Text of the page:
FHRA may owe over $300K in back taxes

Published 7:09 pm Friday, September 20, 2019

2013 change in ownership of apartments may have negated tax-exempt status


The Franklin Redevelopment and Housing Authority may be on the hook for over $300,000 in delinquent real estate taxes owed to the City of Franklin.

City Treasurer Dinah Babb confirmed to The Tidewater News on Tuesday afternoon that back taxes, plus interest and penalties on the three FRHA-administered apartment complexes in Franklin totaled $313,869.68 as of Sept. 1, 2019.

This is in addition to the $111,000-plus the FRHA owes in unpaid bills for August and September, which the FRHA’s in-house accountant, Victor Mitchell, brought to the attention of the FRHA Board of Directors during a special called meeting on Sept. 12.

Ordinarily, housing authorities in Virginia operate as tax-exempt non-profit organizations, and in fact, are prohibited by state law from constructing or operating “any project for profit, or as a source of revenue to the city or the county.” In February 2013, however, the FRHA board voted to create two subsidiary entities — Berkley Court Apartments LP and Pretlow Old Town Apartments LP — and to deed ownership of its public housing apartment complexes to those entities. According to city and housing authority records, this was done so that each newly formed subsidiary could apply for low-income housing tax credits and thereby reduce the cost of planned renovations at each apartment complex.

State law allows housing authorities to create subsidiary entities only if the action is approved by the local governing body, which in this case is Franklin’s City Council. According to a Feb. 19, 2013, memorandum from former city attorney H. Taylor Williams IV to the City Council members, the FRHA’s request had been “to create a non-profit organization pursuant to Virginia Code Section 36-19(12).” Yet the resolution the FRHA board had passed on Feb. 11, 2013, pending the Council’s approval, makes no mention of the term “non-profit” and instead refers to the entities to be created as “limited liability companies, limited partnerships and other entities as may be desirable to facilitate the use of low-income housing tax credits … .”

The website for the U.S. Department of Housing and Urban Development refers to this type of ownership transfer as Rental Assistance Demonstration or RAD, which Congress authorized in 2012 to give public housing authorities the means to leverage public and private debt and equity to fund renovations and maintenance to public housing stock. In RAD, units move to a Section 8 platform with a long-term contract that, by law, must be renewed in perpetuity to ensure that units remain permanently affordable to low-income households.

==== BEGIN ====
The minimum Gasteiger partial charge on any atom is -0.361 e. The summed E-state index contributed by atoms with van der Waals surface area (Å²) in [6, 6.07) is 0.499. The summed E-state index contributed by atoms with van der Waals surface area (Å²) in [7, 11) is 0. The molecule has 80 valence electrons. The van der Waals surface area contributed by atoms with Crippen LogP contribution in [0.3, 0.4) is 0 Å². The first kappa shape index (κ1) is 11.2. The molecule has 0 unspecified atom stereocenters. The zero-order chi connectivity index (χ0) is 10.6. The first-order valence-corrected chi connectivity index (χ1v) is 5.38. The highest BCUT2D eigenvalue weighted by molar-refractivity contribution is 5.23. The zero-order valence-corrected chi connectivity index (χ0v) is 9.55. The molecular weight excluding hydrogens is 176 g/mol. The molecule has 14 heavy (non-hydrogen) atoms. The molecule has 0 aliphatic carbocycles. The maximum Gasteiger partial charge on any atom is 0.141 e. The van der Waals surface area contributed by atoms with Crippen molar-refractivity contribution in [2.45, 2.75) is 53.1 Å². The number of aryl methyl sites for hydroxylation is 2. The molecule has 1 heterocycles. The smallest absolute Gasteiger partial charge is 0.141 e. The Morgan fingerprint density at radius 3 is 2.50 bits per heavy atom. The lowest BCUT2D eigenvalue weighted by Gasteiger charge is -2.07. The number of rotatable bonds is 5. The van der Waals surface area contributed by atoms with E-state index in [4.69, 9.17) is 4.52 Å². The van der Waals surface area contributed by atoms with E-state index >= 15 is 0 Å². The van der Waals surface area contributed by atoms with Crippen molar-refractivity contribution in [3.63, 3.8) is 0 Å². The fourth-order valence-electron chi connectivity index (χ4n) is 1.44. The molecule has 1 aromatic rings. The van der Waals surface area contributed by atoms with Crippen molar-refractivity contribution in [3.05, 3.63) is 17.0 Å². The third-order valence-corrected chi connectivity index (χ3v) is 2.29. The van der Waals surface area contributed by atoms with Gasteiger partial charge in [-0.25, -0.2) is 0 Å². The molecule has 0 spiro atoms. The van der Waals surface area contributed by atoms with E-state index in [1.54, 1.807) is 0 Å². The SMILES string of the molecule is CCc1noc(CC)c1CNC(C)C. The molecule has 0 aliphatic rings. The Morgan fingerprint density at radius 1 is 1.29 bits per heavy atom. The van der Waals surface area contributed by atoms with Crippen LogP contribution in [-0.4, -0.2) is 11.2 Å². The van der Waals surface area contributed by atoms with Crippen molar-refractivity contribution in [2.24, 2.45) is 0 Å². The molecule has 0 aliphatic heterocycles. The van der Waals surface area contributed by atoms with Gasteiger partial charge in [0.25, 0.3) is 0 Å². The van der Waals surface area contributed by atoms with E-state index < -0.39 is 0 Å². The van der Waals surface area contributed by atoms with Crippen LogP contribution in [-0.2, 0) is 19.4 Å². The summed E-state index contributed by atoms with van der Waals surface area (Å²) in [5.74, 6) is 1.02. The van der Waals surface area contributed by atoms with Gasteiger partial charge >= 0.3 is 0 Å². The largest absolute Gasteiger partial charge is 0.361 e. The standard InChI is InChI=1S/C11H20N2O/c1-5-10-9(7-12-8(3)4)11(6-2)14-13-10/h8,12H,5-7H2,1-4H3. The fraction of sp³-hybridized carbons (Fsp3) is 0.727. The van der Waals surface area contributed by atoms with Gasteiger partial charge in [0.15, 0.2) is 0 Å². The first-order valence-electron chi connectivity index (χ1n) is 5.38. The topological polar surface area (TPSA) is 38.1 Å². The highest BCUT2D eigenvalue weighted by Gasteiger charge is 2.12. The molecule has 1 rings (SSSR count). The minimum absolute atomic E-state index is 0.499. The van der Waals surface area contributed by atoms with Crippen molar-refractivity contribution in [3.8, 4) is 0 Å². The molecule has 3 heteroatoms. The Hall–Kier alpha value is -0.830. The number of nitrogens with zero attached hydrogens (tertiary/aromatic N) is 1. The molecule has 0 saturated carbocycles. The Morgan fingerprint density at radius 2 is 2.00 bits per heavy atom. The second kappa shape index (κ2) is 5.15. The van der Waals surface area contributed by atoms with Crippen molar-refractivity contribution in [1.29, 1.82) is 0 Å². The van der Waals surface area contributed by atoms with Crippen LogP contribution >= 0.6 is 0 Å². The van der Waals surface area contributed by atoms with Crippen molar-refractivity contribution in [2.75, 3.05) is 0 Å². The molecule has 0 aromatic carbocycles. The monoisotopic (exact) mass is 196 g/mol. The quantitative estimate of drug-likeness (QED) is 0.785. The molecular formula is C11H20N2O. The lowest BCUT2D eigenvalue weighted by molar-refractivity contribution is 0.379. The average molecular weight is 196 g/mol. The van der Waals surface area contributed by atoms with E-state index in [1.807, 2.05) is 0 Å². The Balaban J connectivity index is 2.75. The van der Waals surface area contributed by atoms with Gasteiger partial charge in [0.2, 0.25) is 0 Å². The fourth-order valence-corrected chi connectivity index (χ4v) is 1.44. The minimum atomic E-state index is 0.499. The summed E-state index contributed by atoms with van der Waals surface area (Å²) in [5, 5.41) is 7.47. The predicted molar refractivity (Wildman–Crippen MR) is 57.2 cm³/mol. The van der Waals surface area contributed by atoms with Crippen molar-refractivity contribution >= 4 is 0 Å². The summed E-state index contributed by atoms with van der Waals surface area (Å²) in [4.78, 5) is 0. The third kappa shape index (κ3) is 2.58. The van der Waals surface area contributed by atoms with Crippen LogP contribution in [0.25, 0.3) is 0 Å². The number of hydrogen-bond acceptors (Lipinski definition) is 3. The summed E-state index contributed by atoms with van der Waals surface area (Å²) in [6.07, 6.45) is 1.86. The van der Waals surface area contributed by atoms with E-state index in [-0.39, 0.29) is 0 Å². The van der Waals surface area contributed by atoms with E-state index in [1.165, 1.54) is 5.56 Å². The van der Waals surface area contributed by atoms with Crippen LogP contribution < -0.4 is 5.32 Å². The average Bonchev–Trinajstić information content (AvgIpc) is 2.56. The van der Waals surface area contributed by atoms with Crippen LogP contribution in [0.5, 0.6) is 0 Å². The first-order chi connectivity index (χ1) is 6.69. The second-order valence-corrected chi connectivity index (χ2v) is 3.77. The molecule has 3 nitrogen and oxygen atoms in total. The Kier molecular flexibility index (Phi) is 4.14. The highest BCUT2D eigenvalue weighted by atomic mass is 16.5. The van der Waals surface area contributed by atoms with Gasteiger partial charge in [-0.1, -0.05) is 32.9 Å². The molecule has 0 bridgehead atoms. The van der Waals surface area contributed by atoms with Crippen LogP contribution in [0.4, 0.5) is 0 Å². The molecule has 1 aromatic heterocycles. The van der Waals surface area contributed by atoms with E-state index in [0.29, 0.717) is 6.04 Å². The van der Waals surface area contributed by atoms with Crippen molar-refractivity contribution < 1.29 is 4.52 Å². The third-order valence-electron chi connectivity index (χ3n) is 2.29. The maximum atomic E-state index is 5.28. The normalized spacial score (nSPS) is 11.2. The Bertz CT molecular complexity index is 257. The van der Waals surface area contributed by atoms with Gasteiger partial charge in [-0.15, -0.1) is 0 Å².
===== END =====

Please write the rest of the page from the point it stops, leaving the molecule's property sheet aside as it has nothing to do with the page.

According to Lisa A. Wolfe, regional public affairs officer for HUD, the advantage of RAD conversion is that it enables developers to apply for low-income tax credits to fund rehabilitations through the U.S. Department of the Treasury. However, that funding is not guaranteed.

Wolfe explained that the FRHA, in creating these subsidiaries, converted all three of their properties to Section 8 Project-Based Rental Assistance. Typically, Section 8 PBRA properties are owned by private owners who have entered into multi-year rental assistance agreements with HUD or a local public housing agency for contracts funded under the Section 8 Moderate Rehabilitation Program. Most owners of Section 8 PBRA properties are for-profit entities, but nonprofits and some public housing agencies own a significant share of Section 8 PBRA properties.

But as for who now owns the three public housing complexes in Franklin, Wolfe said she was uncertain if these properties were now privately owned for-profit entities or if the housing authority is still the sole non-profit owner, and deferred to the FRHA. When asked about the impact of RAD conversion on the non-profit status that these three apartment complexes had when owned directly by the FRHA, Wolfe deferred to the city’s taxing authority, explaining that each tax situation is governed by state and local law.

According to Babb, the position of the city treasurer’s office is that, by virtue of deeding the Pretlow Gardens, Berkley Court and Old Town Terrace apartment complexes from FRHA ownership to these two limited partnerships, the three apartment complexes in Franklin are no longer covered under the FRHA’s non-profit status, and should have been paying taxes to the city for the past several fiscal years. As such, her office sent tax bills to the FRHA last October for fiscal years 2015 through 2018, with a payment deadline of Dec. 5, 2018.

It appears that these bills went ignored for more than six months past the deadline, with the FRHA waiting until June to acknowledge and contest the bills. In a letter to Babb dated June 20, 2019, Philip H. Page Jr., who from 2011 through Aug. 28 of this year had served as executive director of the FRHA, claims that at the time the two subsidiaries were created, the City Council and former city manager R. Randy Martin had agreed to allow the subsidiaries to remain under the FRHA’s tax-exempt status. Page further claims that the FRHA has made payments in lieu of taxes annually for the years represented in the tax bills, per the terms of the FRHA’s tax-exemption agreement with the city.